Most analysts seem to agree that the rumored acquisition of Veritas Software Corp. by security giant Symantec Corp. is good for both companies from a business perspective, but it is less clear, at this stage, whether the deal makes sense for IT users.
The business argument for the acquisition goes something like this. Both companies are leading providers in their relative markets, but their growth is slowing. In the past few quarters, Veritas has struggled to grow its core Netbackup and Backup Exec products, as this market is saturated. Meanwhile, Symantec leads the desktop security and antivirus consumer market but has less of a presence at the high-end of the corporate world where Veritas is strong. Analysts in the pro-merger camp argue the deal would enable both companies to expand beyond their traditional markets, create new channels and efficiencies of scale, and ultimately compete better.
"It could also be argued, with some justification, that security and data protection are closely related, making this a natural marriage," said David W. Freund, practice leader, information architectures at Illuminata Inc.
The reported bid of $13 billion is a generous offer for Veritas when you look closely at the numbers. Veritas is trading at approximately $25 per share and is expected to make $2.2 billion in revenue next year, excluding cash. That means Symantec is willing to pay roughly five times Veritas' estimated 2005 revenues. "Management couldn't ignore that," said Steve Berg, analyst with Punk, Ziegel & Co. To put the deal in perspective, Oracle, Corp. is paying three times PeopleSoft Inc.'s 2005 revenue estimates -- that deal is valued at $10.3 billion.
Implications for users
The good news is that there is no strategic overlap in their product lines. But that could also be bad news, analysts said. "Combining product lines that don't contain major items that compete head-to-head can save some headaches. Then again, Symantec and Veritas sell very different software, often to different sets of people -- even within the same customer organization," Freund said.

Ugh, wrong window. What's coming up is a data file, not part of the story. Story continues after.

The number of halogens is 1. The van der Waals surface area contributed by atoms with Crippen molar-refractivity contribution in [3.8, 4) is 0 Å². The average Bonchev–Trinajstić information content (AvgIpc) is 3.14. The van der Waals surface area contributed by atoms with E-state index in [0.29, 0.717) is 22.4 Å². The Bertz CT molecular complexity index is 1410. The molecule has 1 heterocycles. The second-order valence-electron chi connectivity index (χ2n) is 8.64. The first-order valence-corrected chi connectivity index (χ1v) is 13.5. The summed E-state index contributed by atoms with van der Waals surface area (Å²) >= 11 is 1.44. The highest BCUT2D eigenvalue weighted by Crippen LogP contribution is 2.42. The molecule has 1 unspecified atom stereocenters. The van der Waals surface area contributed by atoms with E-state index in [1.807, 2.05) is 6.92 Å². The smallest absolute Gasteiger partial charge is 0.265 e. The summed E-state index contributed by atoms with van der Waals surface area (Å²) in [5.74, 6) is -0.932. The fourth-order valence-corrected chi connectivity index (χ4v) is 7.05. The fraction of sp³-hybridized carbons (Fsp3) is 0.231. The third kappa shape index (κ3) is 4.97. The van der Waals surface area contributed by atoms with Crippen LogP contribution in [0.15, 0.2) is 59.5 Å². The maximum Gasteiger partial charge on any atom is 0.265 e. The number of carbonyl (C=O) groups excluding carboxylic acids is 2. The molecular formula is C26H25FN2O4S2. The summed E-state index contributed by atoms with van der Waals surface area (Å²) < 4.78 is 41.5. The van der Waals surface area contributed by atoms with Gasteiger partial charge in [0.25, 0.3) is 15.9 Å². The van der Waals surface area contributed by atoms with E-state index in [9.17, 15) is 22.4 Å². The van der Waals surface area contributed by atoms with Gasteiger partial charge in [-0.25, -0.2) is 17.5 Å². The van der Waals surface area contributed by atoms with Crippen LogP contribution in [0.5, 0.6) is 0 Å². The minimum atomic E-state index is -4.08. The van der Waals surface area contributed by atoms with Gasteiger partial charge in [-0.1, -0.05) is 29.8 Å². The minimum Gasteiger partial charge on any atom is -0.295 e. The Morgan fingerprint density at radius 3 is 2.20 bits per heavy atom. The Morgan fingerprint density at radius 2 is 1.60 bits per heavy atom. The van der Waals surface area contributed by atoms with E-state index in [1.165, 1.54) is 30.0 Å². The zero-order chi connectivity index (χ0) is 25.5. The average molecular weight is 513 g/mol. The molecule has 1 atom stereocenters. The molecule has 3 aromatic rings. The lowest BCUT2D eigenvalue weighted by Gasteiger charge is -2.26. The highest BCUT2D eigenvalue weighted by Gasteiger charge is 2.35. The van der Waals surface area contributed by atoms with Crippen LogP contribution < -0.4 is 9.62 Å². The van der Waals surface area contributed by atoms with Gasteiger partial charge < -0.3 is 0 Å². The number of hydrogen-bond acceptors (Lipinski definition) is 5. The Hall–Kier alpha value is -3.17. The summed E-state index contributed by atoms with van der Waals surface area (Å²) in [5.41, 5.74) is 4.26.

Randy Kerns, analyst with The Evaluator Group, countered that "it means one less vendor for customers to deal with," and could be an incentive to users to bring security and storage under one umbrella -- helping them get more consolidated.
Symantec has already made a start on this front. It acquired Powerquest in December 2003 for its snapshot and recovery software that performs what it calls live-state recovery or point-in-time snapshots of servers and desktops. Symantec released its LiveState Recovery product in October this year.
Analysts point out that Symantec's ability to tie data recovery closely to virus protection and other security features could give it a leg up in the data protection market. Its "event-driven backup," which uses Symantec system management and threat detection services to do automatic backups before potentially hazardous events take place, is a good example. Risky events might be application or patch installation, user login or logout or a change in the amount of data written to disk.
Other bids, partnership conflicts and competitive positioning
Since it's now apparent that Veritas is in play, there's been speculation that other companies may pitch in with a bid. Shebly Seyrafi, analyst at Merrill Lynch, suggested Oracle, IBM, Hitachi Data Systems, EMC Corp. and even Microsoft Corp. might be interested.
Then there's a question over what will happen to Veritas' partnership with Network Appliance should this acquisition go ahead. Symantec and Veritas are both considered neutral providers, in that they work equally with all hardware players. Veritas diverged somewhat from this strategy in its partnership with NetApp. The two firms have automated the process of creating snapshots on NetApp filers through Veritas' Netbackup software. They are also working together on security and compliance integration. "We can't assume Symantec will follow this strategy," said an industry insider familiar with both companies.
Should the deal go ahead, it presents a game changing situation for EMC, which to date has barely mentioned the implications of security on storage. Could it be adding Symantec rival McAfee to its list of possible takeover targets now? And for Veritas and Symantec, the deal lays out a mighty task in terms of integration, a situation that causes huge disruption at any organization and often leads to job losses and brain drain.
Both companies declined to comment on the speculation.